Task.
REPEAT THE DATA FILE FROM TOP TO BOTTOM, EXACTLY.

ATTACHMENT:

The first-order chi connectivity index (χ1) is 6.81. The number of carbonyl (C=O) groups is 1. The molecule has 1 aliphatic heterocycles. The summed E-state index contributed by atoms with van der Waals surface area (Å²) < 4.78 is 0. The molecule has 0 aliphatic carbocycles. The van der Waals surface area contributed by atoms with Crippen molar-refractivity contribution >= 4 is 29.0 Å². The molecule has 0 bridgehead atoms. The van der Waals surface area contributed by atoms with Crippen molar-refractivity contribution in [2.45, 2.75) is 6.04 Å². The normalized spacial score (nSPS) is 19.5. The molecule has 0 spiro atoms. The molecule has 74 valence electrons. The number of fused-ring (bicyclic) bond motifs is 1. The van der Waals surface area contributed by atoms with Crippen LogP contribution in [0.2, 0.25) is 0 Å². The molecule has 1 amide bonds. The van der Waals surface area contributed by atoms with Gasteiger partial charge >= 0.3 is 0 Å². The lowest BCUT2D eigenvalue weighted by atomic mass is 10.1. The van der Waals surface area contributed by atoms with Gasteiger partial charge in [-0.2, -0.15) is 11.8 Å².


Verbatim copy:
The first-order chi connectivity index (χ1) is 6.81. The number of carbonyl (C=O) groups is 1. The molecule has 1 aliphatic heterocycles. The summed E-state index contributed by atoms with van der Waals surface area (Å²) < 4.78 is 0. The molecule has 0 aliphatic carbocycles. The van der Waals surface area contributed by atoms with Crippen molar-refractivity contribution >= 4 is 29.0 Å². The molecule has 0 bridgehead atoms. The van der Waals surface area contributed by atoms with Crippen molar-refractivity contribution in [2.45, 2.75) is 6.04 Å². The normalized spacial score (nSPS) is 19.5. The molecule has 0 spiro atoms. The molecule has 74 valence electrons. The number of fused-ring (bicyclic) bond motifs is 1. The van der Waals surface area contributed by atoms with Crippen LogP contribution in [0.2, 0.25) is 0 Å². The molecule has 1 amide bonds. The van der Waals surface area contributed by atoms with Gasteiger partial charge >= 0.3 is 0 Å². The lowest BCUT2D eigenvalue weighted by atomic mass is 10.1. The van der Waals surface area contributed by atoms with Gasteiger partial charge in [-0.2, -0.15) is 11.8 Å².